Essay Westward Expansion

639 Words Mar 22nd, 2015 3 Pages
Westward Expansion
During the 1800’s, American citizens packed up and headed West to the new unknown land of the United States of America. Western expansion was a great part of the growth of the
United States because it gave Americans new land to settle, expanded its economy, and made the
United States a world power. The desire to expand was described by newspaper editor John
O’Sullivan who wrote, it is America’s “Manifest Destiny to overspread and to possess the whole of the continent”.
First of all, westward expansion benefited the United States by increasing the area of settled property. This property included many different types of land. Farmers were able to buy fertile farmland cheaply in states like Iowa, Nebraska, and
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Tens of thousands of people moved, creating future cities like San Francisco and Denver. The completion of the transcontinental railroad connected the Atlantic and Pacific coasts allowing for the shipping of goods across the country. Western farm products like wheat, corn, beef, and poultry were shipped east to feed the growing number of workers in factories in cities like Philadelphia,
Boston, and New York. The increase in land, natural resources, and industry gave the United
States a larger role in the world.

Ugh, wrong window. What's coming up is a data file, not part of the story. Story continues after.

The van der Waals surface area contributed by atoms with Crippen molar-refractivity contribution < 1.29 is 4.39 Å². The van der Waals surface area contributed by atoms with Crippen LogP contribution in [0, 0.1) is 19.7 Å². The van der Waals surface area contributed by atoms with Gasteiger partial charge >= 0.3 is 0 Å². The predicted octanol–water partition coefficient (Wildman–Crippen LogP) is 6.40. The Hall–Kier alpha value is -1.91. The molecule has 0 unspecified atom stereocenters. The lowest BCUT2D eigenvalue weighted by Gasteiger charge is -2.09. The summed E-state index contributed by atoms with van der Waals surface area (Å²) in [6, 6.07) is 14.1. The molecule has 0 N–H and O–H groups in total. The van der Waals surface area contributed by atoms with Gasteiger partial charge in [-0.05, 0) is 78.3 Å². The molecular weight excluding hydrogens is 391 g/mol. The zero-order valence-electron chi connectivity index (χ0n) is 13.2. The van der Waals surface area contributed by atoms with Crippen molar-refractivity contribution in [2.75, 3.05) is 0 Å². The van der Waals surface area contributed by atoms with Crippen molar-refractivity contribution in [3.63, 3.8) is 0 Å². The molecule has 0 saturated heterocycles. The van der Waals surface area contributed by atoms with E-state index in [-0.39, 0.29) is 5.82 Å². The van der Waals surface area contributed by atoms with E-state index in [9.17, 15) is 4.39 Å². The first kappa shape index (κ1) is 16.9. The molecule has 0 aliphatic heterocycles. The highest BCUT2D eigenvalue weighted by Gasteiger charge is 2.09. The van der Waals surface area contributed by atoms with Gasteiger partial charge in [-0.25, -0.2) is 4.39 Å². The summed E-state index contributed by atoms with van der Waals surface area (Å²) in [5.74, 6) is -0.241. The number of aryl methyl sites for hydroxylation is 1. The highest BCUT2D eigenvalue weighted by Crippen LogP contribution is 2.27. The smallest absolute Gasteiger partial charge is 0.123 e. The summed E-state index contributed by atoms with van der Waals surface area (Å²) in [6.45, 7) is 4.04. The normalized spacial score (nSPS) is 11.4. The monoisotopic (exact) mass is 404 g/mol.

Finally, westward expansion secured the United States by pushing foreign powers off of the continent. By controlling both coasts, the country was protected by the oceans, therefore separating it from the other continents. Through the Monroe Doctrine, the United States eliminated European colonization in the Western hemisphere and became its most powerful nation. Through development of industry, the United States was able to grow as a manufacturing and trading power. As industry grew immigrants poured into the “land of opportunity” seeking what became known around the world as the “American dream”.
In conclusion, westward expansion was responsible for the increasing variety of geography, population, and industry which shaped the changing United States during the 19th century. These changes led to the opportunity for Americans to own land. The new settlements led to a growing network of communication, transportation, and trade. The
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